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This booklet is one of a number of excellent handbooks and pamphlets issued by the home office of the British government, presenting various phases of warfare as it may affect the civilian population and intended primarily for civilian use. From its rather broad title one would perhaps expect a more comprehensive treatment of the subject, for, with the exception of a single plate depicting a rare case of thrombotic gangrene of the foot following chlorine poisoning, the pamphlet confines itself to the effects of but two warfare agents, phosgene and mustard. Presenting these, however, as respectively representing pulmonary irritants and vesicants—the two classes of chemical warfare agents used primarily for the production of casualties among personnel—the atlas handles them well: ten colored plates, three relating to phosgene and seven to mustard, picture the principal clinical and pathologic effects of these two agents; and the accompanying descriptive text is clear and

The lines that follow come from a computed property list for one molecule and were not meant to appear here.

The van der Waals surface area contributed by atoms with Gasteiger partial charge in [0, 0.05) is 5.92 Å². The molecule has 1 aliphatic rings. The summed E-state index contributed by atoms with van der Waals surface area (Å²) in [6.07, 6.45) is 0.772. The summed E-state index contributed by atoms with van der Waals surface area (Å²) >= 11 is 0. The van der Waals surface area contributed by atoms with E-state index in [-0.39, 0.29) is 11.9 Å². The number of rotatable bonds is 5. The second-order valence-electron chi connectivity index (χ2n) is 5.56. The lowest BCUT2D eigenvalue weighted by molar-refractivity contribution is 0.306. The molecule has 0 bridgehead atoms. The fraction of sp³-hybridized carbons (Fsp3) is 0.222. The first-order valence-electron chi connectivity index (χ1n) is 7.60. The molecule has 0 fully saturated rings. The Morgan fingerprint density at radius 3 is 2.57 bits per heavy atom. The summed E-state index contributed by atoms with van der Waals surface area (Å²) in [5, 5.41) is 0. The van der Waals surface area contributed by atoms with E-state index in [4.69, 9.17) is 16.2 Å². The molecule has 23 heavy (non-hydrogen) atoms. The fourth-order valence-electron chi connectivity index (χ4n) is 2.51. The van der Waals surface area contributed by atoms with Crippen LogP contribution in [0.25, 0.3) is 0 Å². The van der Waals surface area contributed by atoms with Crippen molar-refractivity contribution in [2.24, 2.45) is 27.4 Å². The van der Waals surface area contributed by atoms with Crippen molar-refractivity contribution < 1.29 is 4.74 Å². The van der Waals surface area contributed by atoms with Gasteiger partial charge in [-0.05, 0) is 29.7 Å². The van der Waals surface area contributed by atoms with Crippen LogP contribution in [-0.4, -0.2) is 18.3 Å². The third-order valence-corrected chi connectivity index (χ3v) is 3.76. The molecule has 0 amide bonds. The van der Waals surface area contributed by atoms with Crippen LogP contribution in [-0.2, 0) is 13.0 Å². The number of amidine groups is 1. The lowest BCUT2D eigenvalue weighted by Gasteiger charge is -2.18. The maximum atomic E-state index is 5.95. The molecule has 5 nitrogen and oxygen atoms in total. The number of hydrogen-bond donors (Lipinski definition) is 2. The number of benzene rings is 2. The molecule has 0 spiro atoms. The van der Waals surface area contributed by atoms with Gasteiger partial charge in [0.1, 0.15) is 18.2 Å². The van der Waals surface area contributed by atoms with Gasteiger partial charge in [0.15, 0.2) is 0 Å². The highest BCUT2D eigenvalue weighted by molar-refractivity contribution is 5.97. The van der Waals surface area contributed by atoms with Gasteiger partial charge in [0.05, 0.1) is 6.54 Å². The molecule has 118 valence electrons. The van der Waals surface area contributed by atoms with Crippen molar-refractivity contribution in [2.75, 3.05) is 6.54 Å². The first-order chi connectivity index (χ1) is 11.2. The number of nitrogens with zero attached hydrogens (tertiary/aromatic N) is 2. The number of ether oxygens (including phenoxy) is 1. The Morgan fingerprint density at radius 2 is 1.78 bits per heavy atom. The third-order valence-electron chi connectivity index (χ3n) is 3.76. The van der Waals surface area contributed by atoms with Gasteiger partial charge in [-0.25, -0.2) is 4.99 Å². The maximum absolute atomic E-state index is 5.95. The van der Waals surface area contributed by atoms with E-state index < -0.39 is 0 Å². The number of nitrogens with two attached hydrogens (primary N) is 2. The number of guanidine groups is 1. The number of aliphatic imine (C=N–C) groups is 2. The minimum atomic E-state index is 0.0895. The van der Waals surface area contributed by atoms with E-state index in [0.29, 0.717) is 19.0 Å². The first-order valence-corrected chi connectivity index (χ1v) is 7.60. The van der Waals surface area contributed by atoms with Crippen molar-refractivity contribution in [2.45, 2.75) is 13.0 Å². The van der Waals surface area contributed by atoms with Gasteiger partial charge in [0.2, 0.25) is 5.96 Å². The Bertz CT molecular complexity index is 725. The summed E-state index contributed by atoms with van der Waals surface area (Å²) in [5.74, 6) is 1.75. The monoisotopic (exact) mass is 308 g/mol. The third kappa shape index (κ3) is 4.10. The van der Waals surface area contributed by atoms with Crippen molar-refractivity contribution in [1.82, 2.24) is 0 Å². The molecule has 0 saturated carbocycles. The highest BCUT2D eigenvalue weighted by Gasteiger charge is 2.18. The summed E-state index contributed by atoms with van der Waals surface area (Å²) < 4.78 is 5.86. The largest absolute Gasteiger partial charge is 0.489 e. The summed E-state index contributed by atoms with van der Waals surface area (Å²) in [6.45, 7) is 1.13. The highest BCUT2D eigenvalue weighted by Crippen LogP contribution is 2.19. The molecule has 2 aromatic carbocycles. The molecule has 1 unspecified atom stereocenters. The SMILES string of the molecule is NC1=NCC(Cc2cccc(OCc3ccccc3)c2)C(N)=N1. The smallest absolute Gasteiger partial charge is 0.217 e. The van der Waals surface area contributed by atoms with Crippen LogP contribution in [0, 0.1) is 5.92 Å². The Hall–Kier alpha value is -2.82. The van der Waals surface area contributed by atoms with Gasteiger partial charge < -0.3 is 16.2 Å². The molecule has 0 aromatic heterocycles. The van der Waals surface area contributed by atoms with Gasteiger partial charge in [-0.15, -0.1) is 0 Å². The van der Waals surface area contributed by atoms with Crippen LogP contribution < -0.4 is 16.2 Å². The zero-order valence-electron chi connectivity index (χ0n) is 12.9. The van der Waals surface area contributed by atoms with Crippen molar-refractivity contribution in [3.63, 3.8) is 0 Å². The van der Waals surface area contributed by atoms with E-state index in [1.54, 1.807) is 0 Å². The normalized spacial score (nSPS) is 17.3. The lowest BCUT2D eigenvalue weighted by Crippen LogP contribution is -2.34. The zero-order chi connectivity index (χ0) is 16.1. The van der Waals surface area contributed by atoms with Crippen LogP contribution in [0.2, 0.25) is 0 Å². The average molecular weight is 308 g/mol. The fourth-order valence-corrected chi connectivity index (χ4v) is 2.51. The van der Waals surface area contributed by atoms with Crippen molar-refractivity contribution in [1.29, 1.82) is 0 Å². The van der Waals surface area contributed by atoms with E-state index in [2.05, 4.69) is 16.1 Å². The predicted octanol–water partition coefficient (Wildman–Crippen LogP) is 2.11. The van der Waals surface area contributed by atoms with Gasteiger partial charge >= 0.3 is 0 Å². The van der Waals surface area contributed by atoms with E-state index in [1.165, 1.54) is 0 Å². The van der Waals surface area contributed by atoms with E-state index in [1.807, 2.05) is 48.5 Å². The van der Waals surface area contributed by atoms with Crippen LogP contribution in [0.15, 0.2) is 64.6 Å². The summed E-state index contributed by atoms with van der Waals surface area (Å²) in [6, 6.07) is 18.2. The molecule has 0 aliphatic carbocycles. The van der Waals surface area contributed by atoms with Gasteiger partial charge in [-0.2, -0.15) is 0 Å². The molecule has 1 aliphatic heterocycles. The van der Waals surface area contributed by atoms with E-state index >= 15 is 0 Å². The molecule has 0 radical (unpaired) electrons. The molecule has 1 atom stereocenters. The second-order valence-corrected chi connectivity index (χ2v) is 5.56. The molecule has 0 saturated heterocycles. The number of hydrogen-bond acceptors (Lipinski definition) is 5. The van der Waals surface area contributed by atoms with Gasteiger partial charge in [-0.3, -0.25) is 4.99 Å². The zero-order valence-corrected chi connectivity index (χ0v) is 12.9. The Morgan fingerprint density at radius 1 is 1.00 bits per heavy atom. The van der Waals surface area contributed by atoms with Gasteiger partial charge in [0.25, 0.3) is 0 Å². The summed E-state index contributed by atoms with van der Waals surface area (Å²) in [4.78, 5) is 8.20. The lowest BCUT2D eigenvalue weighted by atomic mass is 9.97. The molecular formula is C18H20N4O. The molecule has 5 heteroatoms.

An Atlas of Gas Poisoning. JAMA. 1938;110(26):2176. doi:10.1001/jama.1938.02790260050032